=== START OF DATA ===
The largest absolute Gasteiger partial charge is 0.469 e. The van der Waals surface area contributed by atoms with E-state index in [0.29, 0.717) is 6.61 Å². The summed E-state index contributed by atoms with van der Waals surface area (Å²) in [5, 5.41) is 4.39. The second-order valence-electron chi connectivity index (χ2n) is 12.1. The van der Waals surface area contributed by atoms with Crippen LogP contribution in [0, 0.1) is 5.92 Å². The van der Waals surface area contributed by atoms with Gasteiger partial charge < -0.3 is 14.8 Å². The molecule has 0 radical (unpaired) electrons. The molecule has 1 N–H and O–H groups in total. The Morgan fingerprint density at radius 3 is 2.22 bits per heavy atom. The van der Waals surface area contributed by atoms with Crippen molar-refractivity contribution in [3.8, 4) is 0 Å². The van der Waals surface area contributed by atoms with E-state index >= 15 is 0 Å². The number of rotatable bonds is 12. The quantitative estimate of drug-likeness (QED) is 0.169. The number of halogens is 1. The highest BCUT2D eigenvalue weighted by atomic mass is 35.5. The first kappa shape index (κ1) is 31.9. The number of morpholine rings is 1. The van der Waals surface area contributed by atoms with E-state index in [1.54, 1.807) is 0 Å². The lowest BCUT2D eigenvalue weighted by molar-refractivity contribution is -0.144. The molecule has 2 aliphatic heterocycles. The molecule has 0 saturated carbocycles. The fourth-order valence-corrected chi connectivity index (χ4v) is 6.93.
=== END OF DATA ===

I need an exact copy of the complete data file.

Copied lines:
The largest absolute Gasteiger partial charge is 0.469 e. The van der Waals surface area contributed by atoms with E-state index in [0.29, 0.717) is 6.61 Å². The summed E-state index contributed by atoms with van der Waals surface area (Å²) in [5, 5.41) is 4.39. The second-order valence-electron chi connectivity index (χ2n) is 12.1. The van der Waals surface area contributed by atoms with Crippen LogP contribution in [0, 0.1) is 5.92 Å². The van der Waals surface area contributed by atoms with Gasteiger partial charge < -0.3 is 14.8 Å². The molecule has 0 radical (unpaired) electrons. The molecule has 1 N–H and O–H groups in total. The Morgan fingerprint density at radius 3 is 2.22 bits per heavy atom. The van der Waals surface area contributed by atoms with Crippen molar-refractivity contribution in [3.8, 4) is 0 Å². The van der Waals surface area contributed by atoms with E-state index >= 15 is 0 Å². The number of rotatable bonds is 12. The quantitative estimate of drug-likeness (QED) is 0.169. The number of halogens is 1. The highest BCUT2D eigenvalue weighted by atomic mass is 35.5. The first kappa shape index (κ1) is 31.9. The number of morpholine rings is 1. The van der Waals surface area contributed by atoms with E-state index in [1.54, 1.807) is 0 Å². The lowest BCUT2D eigenvalue weighted by molar-refractivity contribution is -0.144. The molecule has 2 aliphatic heterocycles. The molecule has 0 saturated carbocycles. The fourth-order valence-corrected chi connectivity index (χ4v) is 6.93.